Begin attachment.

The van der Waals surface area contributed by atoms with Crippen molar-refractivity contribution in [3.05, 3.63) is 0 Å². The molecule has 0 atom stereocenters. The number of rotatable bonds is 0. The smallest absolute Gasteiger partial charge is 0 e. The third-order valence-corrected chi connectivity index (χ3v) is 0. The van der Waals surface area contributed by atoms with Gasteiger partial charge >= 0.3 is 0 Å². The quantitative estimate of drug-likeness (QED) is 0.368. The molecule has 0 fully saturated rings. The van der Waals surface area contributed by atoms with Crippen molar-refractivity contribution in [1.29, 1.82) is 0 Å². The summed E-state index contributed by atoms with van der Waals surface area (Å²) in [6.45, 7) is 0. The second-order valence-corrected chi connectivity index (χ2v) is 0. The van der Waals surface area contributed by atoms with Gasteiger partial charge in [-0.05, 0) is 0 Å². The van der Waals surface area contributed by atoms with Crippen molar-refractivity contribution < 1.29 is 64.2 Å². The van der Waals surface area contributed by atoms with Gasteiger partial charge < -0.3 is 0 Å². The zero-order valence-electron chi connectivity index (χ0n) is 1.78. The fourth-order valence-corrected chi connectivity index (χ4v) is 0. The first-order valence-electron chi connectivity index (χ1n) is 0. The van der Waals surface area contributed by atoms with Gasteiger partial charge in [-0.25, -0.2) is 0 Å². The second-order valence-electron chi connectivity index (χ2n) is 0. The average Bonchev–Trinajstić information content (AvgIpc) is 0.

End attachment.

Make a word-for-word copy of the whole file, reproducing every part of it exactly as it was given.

The van der Waals surface area contributed by atoms with Crippen molar-refractivity contribution in [3.05, 3.63) is 0 Å². The molecule has 0 atom stereocenters. The number of rotatable bonds is 0. The smallest absolute Gasteiger partial charge is 0 e. The third-order valence-corrected chi connectivity index (χ3v) is 0. The van der Waals surface area contributed by atoms with Gasteiger partial charge >= 0.3 is 0 Å². The quantitative estimate of drug-likeness (QED) is 0.368. The molecule has 0 fully saturated rings. The van der Waals surface area contributed by atoms with Crippen molar-refractivity contribution in [1.29, 1.82) is 0 Å². The summed E-state index contributed by atoms with van der Waals surface area (Å²) in [6.45, 7) is 0. The second-order valence-corrected chi connectivity index (χ2v) is 0. The van der Waals surface area contributed by atoms with Gasteiger partial charge in [-0.05, 0) is 0 Å². The van der Waals surface area contributed by atoms with Crippen molar-refractivity contribution < 1.29 is 64.2 Å². The van der Waals surface area contributed by atoms with Gasteiger partial charge < -0.3 is 0 Å². The zero-order valence-electron chi connectivity index (χ0n) is 1.78. The fourth-order valence-corrected chi connectivity index (χ4v) is 0. The first-order valence-electron chi connectivity index (χ1n) is 0. The van der Waals surface area contributed by atoms with Gasteiger partial charge in [-0.25, -0.2) is 0 Å². The second-order valence-electron chi connectivity index (χ2n) is 0. The average Bonchev–Trinajstić information content (AvgIpc) is 0.